• Optionally make other configuration changes: make ARCH=arm CROSS_COMPILE=arm-linux-gnueabihf- menuconfig
        • Compile the kernel and kernel modules: make ARCH=arm CROSS_COMPILE=arm-linux-gnueabihf- zImage modules -j4
        • Install modules temporarily to /tmp: make ARCH=arm CROSS_COMPILE=arm-linux-gnueabihf- INSTALL_MOD_PATH=/tmp/ouya/ modules_install

        Now you should have the kernel in arch/arm/boot/zImage and the modules in /tmp/ouya/lib/modules/3.1.10-tk4+/. You probably should e.g. tar the modules and copy that to the device. Using something like scp -r will follow links and actually copy the whole kernel source tree.

        Reply
  • April 16, 2014 at 12:09 am
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    I was thinking about booting from a disk image (containig linux file system) that would be stored on Ouya’s android filesystem. The reason is the usb connector on my ouya is quite wobbly now. Every slight touch on the usb disk that in turn moves the usb cable a bit breaks the usb connection which is fatal – the os just hangs. Any ideas how to do it? Maybe the romfs embedded into the android kernel (which is used for dualbooting) could do the initial mounting of the disk image….

    Reply
    • April 16, 2014 at 12:33 pm
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      Normal initrd images on PCs mounts a read-only RAM rootfs initially, then loads the needed kernel modules from there and finally mounts the real rootfs and chroots into it. Something similar could probably be used for your use case as well.

      I guess it’s not possible for the kernel to mount directly an image file or directory from some partition (Ouya’s /data/) as the rootfs so probably the initrd option is the only way to go.

      I don’t usually use the initrds so I can’t help in creating one.

      Reply
  • April 27, 2014 at 5:14 pm
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    I have a Tegra 3 based tablet, Asus TF300T, running Ubuntu 13.10 (dual-boot with Android 4.1)

    I’ve managed to somewhat fix the rendering problems (missing text) by disabling the RENDER (XRender) extension through /etc/X11/xorg.conf.d/
    I believe this should work for other Tegra 3 devices too.

    Some apps don’t work without XRender (like MATE’s Task manager and LXDE’s terminal app), but most apps are unaffected.

    Btw, Thanks a ton for your XBMC OpenMAX patches ! At last I got 1080p hardware decoding to work on Linux.
    Could never get it to work myself.

    Reply
    • April 28, 2014 at 8:32 am
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      Good to know the XRender issue.

      For me the XBMC works somewhat for videos without audio tracks. There’s still something wrong with seeking and that might be also related to the issue with audio tracks.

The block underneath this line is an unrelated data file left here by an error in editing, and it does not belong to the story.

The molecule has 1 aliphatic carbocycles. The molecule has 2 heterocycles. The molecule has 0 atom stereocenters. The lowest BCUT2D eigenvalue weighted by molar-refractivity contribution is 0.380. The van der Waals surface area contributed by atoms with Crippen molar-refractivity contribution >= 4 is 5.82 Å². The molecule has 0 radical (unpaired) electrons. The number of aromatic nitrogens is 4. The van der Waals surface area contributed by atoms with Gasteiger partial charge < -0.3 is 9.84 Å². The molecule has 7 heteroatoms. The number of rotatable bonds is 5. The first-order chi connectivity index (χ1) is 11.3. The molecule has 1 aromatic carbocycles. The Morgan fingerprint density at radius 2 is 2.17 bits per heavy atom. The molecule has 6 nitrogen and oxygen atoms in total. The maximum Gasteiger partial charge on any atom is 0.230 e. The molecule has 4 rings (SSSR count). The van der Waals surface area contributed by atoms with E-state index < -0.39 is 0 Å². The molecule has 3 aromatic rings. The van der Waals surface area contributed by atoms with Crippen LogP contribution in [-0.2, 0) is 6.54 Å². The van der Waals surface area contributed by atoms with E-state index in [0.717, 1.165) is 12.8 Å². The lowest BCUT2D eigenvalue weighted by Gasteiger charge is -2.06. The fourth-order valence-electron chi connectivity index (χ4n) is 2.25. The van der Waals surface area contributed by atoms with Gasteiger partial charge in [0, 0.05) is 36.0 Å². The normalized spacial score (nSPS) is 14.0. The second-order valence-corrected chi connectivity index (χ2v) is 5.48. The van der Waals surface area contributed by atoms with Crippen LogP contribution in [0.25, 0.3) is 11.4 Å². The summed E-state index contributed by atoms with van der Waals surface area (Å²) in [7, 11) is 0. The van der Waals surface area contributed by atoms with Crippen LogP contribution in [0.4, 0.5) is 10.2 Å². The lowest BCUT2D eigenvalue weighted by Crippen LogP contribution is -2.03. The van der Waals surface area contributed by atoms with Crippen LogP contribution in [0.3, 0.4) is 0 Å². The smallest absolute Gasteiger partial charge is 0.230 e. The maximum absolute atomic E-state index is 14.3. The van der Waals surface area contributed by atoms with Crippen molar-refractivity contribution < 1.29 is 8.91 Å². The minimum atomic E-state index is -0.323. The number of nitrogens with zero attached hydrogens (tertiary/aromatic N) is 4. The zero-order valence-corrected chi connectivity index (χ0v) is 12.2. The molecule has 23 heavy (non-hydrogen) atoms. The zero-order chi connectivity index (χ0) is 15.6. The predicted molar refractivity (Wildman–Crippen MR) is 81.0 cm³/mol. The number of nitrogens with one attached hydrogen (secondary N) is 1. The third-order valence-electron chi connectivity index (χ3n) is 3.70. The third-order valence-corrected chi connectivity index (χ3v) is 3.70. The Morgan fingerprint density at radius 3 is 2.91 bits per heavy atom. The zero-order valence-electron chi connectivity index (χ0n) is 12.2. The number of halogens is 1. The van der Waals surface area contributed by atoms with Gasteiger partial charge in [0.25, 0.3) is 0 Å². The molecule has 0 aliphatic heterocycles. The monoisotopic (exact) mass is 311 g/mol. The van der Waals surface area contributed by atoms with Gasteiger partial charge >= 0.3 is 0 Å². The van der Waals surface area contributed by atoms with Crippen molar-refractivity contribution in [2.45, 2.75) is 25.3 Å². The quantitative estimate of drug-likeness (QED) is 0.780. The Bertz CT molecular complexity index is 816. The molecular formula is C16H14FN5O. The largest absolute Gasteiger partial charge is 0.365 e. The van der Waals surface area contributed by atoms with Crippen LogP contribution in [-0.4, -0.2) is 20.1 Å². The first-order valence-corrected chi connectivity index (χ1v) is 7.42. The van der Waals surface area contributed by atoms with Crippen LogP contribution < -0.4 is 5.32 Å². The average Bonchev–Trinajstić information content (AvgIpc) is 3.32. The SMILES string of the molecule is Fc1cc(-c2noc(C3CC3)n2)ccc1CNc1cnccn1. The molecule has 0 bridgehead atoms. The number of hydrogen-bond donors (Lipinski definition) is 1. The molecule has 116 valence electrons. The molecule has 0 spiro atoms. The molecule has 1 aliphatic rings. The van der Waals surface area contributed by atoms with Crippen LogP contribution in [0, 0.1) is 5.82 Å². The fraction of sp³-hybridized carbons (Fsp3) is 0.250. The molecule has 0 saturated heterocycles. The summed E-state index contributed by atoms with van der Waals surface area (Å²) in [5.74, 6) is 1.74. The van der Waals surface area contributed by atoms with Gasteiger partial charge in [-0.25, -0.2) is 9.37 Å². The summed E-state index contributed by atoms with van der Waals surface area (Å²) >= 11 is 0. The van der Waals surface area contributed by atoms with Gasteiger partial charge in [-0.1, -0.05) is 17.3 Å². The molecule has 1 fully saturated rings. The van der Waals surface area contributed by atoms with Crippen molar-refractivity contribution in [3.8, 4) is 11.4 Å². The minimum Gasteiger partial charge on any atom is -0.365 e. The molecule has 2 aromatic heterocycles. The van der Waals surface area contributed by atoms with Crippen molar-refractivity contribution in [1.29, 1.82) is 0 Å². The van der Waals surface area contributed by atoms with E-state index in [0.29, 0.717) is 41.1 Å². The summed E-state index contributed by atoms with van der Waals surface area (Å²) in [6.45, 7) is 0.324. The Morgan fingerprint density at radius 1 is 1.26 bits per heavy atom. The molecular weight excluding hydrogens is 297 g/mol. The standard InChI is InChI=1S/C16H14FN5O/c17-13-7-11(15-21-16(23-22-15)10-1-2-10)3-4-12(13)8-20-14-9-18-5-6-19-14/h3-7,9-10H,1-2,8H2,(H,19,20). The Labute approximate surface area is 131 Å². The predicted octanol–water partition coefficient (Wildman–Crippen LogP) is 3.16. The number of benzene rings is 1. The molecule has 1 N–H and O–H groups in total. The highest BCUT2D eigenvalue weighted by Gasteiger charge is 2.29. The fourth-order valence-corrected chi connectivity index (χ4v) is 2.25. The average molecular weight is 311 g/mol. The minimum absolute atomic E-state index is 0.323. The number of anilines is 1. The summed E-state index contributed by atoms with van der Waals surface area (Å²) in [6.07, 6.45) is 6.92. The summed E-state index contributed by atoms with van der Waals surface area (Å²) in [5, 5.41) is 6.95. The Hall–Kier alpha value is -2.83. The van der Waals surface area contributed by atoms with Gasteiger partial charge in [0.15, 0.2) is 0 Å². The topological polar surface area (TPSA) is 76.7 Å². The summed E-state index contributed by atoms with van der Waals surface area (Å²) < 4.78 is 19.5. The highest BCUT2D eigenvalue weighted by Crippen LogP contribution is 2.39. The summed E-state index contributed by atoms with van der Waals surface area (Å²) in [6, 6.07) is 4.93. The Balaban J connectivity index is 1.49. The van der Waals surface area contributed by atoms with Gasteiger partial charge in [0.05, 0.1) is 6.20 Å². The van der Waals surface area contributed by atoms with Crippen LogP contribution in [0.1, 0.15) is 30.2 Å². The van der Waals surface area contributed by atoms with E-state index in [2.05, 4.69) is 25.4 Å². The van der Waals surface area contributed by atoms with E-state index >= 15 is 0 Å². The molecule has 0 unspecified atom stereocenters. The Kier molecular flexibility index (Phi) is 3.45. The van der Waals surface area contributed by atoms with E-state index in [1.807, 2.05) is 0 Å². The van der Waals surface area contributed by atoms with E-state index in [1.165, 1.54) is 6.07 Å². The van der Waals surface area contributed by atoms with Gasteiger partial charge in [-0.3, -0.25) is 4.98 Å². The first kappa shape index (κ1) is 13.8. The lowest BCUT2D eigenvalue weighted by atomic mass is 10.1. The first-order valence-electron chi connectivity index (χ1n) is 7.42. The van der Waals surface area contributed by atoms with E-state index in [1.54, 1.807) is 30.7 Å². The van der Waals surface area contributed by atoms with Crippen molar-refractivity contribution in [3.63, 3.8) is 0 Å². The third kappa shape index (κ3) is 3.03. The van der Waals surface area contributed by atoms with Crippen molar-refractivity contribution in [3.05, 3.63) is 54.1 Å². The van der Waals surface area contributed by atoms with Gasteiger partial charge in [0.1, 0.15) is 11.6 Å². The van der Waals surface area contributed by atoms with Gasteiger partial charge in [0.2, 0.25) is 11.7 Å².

Reply
      • April 29, 2014 at 5:02 am
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        Interesting. Audio works fine for me with PulseAudio backend.
        But there are some problems with video:
        1. Some videos play at full speed but there’s a lot of corruption and dropped frames.
        2. Some videos play too slowly, although audio plays fine.

        For example this trailer
        http://www.digital-digest.com/movies/Enders_Game_1080p_Theatrical_Trailer.html
        plays too slowly for me.

        What configure options do you use for XBMC ?

        The OMX decoder is working fine for me with gstreamer.

        Reply
        • April 29, 2014 at 4:02 pm
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          GStreamer is working very well for me too.

          What configure options do you mean, build time or something from the XBMC’s Settings menu?

          Reply
          • April 29, 2014 at 5:21 pm
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            Sorry, I wasn’t clear enough.
            I meant build time options, for the configure script.

            Reply
            • April 29, 2014 at 5:50 pm
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              This it what I’ve used:


              ./bootstrap && ./configure --prefix=/usr/local/xbmc --enable-openmax --enable-neon --enable-gles --disable-gl --disable-vdpau --disable-vaapi && make -j4

              Reply
  • May 2, 2014 at 4:56 am
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    I did some tinkering with old XBMC 11.0 Eden source code. By applying your NPOT fix, I could get OpenMAX to work. It’s far from perfect, but it works much better than your version.
    There’s no corruption or slow playback, but there are framesync issues in some videos (as if xbmc is trying to play them too fast). However, some videos (even 1080p ones) play fine.

    Had to modify configure script (change softfp to hard and mfpu to neon) to get it to build.

    Reply
  • August 10, 2014 at 4:05 pm
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    Hi,
    in case anybody is interested in booting linux form linux image (single file) stored directly on ouya’s flash (without connected usb disk, preserving ouya’s android filesystem intact) the solution exists here:

    https://github.com/linux-shield/bbinitramfs

    to make it work on ouya you have to modiy the init script and change:

    DATAPART=/dev/mmcblk0p9
    ROOTIMG=$DATAMOUNT/media/linux_root.img

    next you have to copy your linux image to android’s “/sdcard” directory:
    adb push linux_root.img /sdcard/linux_root.img
    (that takes several tens of minutes depending on the image size)

    then you can boot the linux like that:
    fastboot boot zImage ramdisk.img.gz

    alternatively you can bundle the ramdisk image with the kernel via
    xperiaboottools (google it) to produce android kernel which can be
    autostarted via ouya dual boot. To do that:
    copy the whole content of the bbinitramfs project into “my_ramdisk” directory
    then create android kernel like this:
    ./repack-bootimg.pl zImage my_ramdisk kernelA2.img

    hope it helps.

    Reply
  • August 11, 2014 at 11:23 am
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    Thanks for the update!

    Reply